ast summer the
three of us drove through Colorado to the All-USA Meeting in Baca, passing
through spectacular high country and talking about the yoga. Each of
us feel ourselves to be "traditional" in our general perspective,
but at the same time have thought a great deal about the future of yoga.
1. Do we need traditional gurus anymore?
We came up with eight questions that we later offered to a group of
about thirty attendees at AUM. Although discussion promised to be lively,
time ran out almost before we got started. However, many people asked
for copies to read and think about later.
Here are the questions again. What do you think? Written responses are
welcome! Send e-mail to email@example.com, or postal mail to
Editor, Collaboration, P.O. Box 163237, Sacramento, CA 95816 USA.
Is the simple guru-disciple relationship the only one that can be productive
of spiritual growth, development, learning? Or are there other, more
equal relationships-perhaps completely unimaginable ones--that are coming
into play, as the yoga fulfills itself, such as the relation between
transitional or gnostic beings?
2. Are the writings of Sri Aurobindo and the Mother the last word in
the yoga, or are there fresh insights, new findings yet to be discovered?
The natural tendency is to look backward to the written words and statements
of Sri Aurobindo and the Mother as all-encompassing and complete. But
are they the only source? During their lifetimes, the yoga grew, changed,
and developed new terminology, new forces, and new expressions. Could
that be happening today?
3. Is the yoga still developing? Is new knowledge available that was
not available to sadhaks or the world in 1940 or 1970?
The conventional view is to look to elders in the community, or to their
writings, for insight and direction. But if the yoga is progressive,
if the supermind is active now, or if the Mother's work on the physical
made a radical change in the earth's atmosphere, could new knowledge,
experiences, and developments be emerging that were not present in earlier
4. Is the traditional yoga of Sri Aurobindo "out of date"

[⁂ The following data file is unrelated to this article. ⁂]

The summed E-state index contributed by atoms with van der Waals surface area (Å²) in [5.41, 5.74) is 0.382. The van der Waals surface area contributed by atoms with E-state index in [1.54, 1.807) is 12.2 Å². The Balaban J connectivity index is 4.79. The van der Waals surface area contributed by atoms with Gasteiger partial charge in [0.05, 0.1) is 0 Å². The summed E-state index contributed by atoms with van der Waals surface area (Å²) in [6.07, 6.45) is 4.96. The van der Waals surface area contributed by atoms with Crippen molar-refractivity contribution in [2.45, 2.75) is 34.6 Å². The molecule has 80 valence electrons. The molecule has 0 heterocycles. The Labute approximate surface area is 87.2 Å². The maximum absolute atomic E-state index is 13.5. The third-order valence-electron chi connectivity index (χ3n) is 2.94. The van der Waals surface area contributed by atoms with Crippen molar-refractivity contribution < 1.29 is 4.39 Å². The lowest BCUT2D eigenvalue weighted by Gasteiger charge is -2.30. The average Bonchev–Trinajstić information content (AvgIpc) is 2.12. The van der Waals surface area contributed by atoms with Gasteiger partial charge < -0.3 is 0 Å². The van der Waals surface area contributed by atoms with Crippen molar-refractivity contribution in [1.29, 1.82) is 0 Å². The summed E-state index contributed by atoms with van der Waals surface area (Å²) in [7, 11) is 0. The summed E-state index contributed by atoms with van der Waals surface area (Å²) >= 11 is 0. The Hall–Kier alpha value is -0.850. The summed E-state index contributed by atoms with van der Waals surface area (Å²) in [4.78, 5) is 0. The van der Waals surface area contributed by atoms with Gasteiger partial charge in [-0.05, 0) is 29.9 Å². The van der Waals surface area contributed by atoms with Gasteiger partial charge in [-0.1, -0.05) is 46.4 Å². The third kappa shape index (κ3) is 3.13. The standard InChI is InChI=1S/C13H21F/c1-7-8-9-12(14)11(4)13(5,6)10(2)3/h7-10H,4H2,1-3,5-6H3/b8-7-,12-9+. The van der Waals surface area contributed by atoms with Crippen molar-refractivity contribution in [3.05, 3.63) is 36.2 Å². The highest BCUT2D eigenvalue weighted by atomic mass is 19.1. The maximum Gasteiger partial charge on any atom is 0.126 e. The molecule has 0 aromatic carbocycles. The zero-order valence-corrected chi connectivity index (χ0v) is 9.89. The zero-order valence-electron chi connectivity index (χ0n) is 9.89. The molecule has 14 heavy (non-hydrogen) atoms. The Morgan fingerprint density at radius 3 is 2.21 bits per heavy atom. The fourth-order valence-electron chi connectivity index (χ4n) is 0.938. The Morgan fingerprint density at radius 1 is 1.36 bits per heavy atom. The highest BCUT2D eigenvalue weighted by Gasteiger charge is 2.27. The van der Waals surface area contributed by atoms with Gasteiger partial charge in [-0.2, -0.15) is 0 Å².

now that the supermind is active upon the earth?
There is a general consensus about what the "classical" yoga
entails, from its first beginnings in equanimity and aspiration, through
the opening of the psychic and the higher ranges of mentality, to the
supermind. These guidelines were laid down before the supermind became
active upon the earth. Is this overall approach still valid, or is it
possible to pursue the yoga along other lines?
5. Can one do the physical transformation before the psychic and spiritual
transformations? Is it possible to work on cellular consciousness before
working through the stages of Sri Aurobindo's yoga?
The triple transformation is generally understood to be sequential,
or at the very least, the supramental or physical transformations are
understood to follow the psychic and spiritual. Is this still true?
Or is it possible to do real work on the consciousness of the cells,
for example, while one still lives in the surface consciousness? Does
one have to have an opening to the subliminal before effective work
can be done on cellular consciousness, or on subconscient or inconscient
6. Is the traditional stricture against sharing experiences still valid?
Prematurely sharing personal experiences has long been known to adversely
affect the experience itself, perhaps through mixing of one's consciousness
with skepticism that arises, or through ego involvement. Are there ways
or times or persons with whom this stricture changes, and sharing of
experiences can become a method for progress in the yoga?
7. Is celibacy still valid as a requirement for progress in this yoga?
Celibacy has long been prescribed for serious spiritual aspirants, because
sex strongly involves the physical and the vital, opening a person to
many forces that can impede spiritual progress. Is this admonition still
valid? And/or, if the very nature of the physical will change due to
the emergence of the supermind, will the role of sex as a factor in
sadhana also change?
8. Is it enough to be a traditional sadhak, or are there forces emerging
in the world (communication, technology, virtual reality) that change
the nature of practice of the yoga itself?
he goal of Integral
Yoga is to return upon the world with a transformed individual vehicle,
to do the work of the Divine in the world, among its million-fold forces
and peoples. Does the emergence of communication technologies that are
closely bound to consciousness change the nature of practice in the
yoga itself? Or is the yoga essentially unchanged by these developments?
Vishnu Eschner (firstname.lastname@example.org), Lynda Lester (email@example.com),
and David Hutchinson (firstname.lastname@example.org) are board members of
the Sri Aurobindo Association.